Cameras:  2x ZWO ASI1600MM-P, Nikon D5100, ZWO ASI 120
Msc: IF ONAG, Moonlight Nightcrawler, ZWO EFW
Software: PixInsights, TheSkyX Pro


George
 
Edited

Jeffrey,

    Although I'm new to the EQ mount, I would point out that in the case of this particular polar alignment scope, those 4 stars actually are not for Octans.  They do not match the pattern of Octans in any way. They are actually the unnamed star pattern created by stars HR285, HR8938, HR8546, and HR8748. The instructions even state that the scope is only for Northern Hemisphere only and the pattern does match those stars.

    I can appreciate all the recommendations for the computer methods for alignment and I definitely will look to either utilize SharpCap or APT with plate solvers to get me aligned and on target. However I think that it is important for me to be able to get the physical polar alignment process down as well using the scope.  I would love to purchase a pole master, but I am trying to use my scopes and equipment to get an outreach program going and I have several irons in the fire such as upgrading solar equipment for summer solar programs.  

  
George
--
Mounts: EXOS2-GT PMC-8 , NexstarSe
Scopes: Skywatcher Quattro 8" , Nexstar5se
Cameras: ZWO ASI183MC , Revolution Imager CCD


Jeffrey SpyV
 

George,

Please take a look at the link below, notably under the southern hemisphere section. 

http://fornaxmounts.com/media/wysiwyg/fornax/manuals/FMPS-10-manual.pdf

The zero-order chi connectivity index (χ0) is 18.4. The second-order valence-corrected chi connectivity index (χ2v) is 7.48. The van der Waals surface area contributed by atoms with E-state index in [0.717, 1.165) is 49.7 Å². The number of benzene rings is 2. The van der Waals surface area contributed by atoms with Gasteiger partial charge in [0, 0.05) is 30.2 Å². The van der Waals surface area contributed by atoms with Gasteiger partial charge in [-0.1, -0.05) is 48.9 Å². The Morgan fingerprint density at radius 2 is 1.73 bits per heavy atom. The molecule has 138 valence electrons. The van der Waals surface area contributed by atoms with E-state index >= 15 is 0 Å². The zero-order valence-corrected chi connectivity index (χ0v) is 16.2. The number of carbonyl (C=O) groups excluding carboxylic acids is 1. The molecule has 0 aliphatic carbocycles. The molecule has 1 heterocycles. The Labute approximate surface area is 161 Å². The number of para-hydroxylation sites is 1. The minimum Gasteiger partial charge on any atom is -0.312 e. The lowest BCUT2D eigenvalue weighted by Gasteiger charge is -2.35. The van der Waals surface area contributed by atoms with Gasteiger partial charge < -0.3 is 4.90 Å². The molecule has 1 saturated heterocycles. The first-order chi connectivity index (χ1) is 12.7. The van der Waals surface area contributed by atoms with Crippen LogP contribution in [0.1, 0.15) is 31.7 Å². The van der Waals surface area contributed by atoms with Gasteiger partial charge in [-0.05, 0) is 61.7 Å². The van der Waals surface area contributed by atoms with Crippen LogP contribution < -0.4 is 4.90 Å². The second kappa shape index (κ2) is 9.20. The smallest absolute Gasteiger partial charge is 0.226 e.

George
 

Jeffrey,

   I stand corrected? I'm doing some research into this, and visual manual defintely helped. I am curious though if the scope for our mount isn't etched to show the start pattern I indicated before. The problem is that both the Octans pattern and the 4 star pattern I reference appear to be nearly the same shape. I am going to try to move this out with the company to make sure wheat is correct. If the score is technically formatted the way your link states then it would be a very ineffectual scope as the is a fair chance the star you need to align Polaris would be out of view. I'm hoping the shadow of the stars is a coincidence and are intended for the pattern indicated in the manual. Thanks again for the link. 

George
--
Mounts: EXOS2-GT PMC-8 , NexstarSe
Scopes: Skywatcher Quattro 8" , Nexstar5se
Cameras: ZWO ASI183MC , Revolution Imager CCD


Jeffrey SpyV
 

It's OK George. 
I too was stumped at first, but digging around a few forums, it was pointed out that the 4 stars were actually chi, sigma, tau, upsilon Octans, which makes a small asterism near the southern pole. 
So just ignore them for now, and rely on what the current position of Polaris is and then rotate the RA axis to match. You then can proceed to place Polaris in the small dot, and the NCP should be center on the crosshairs. 


Kent Marts- Explore Scientific Customer Service
 

George, I think that you've hit the nail on the head -- there is an asterism near Polaris that is a near match for Octans trapezoid. That leads to confusion.

Kent


George
 

It's actually kind of frustrating it it's the case.  I don't know why they wouldn't have used a polar scope like the ones in a Celestron mount.  They depict the big dipper and Cassiopeia, but I guess the idea may have been to give a scope that is adaptable to both hemispheres whereas the Celestron isn't.   

On Wednesday, January 30, 2019, 1:14:07 PM EST, Jeffrey SpyV <Jeffreysmobileemail@...> wrote:


It's OK George. 
I too was stumped at first, but digging around a few forums, it was pointed out that the 4 stars were actually chi, sigma, tau, upsilon Octans, which makes a small asterism near the southern pole. 
So just ignore them for now, and rely on what the current position of Polaris is and then rotate the RA axis to match. You then can proceed to place Polaris in the small dot, and the NCP should be center on the crosshairs. 

--
Mounts: EXOS2-GT PMC-8 , NexstarSe
Scopes: Skywatcher Quattro 8" , Nexstar5se
Cameras: ZWO ASI183MC , Revolution Imager CCD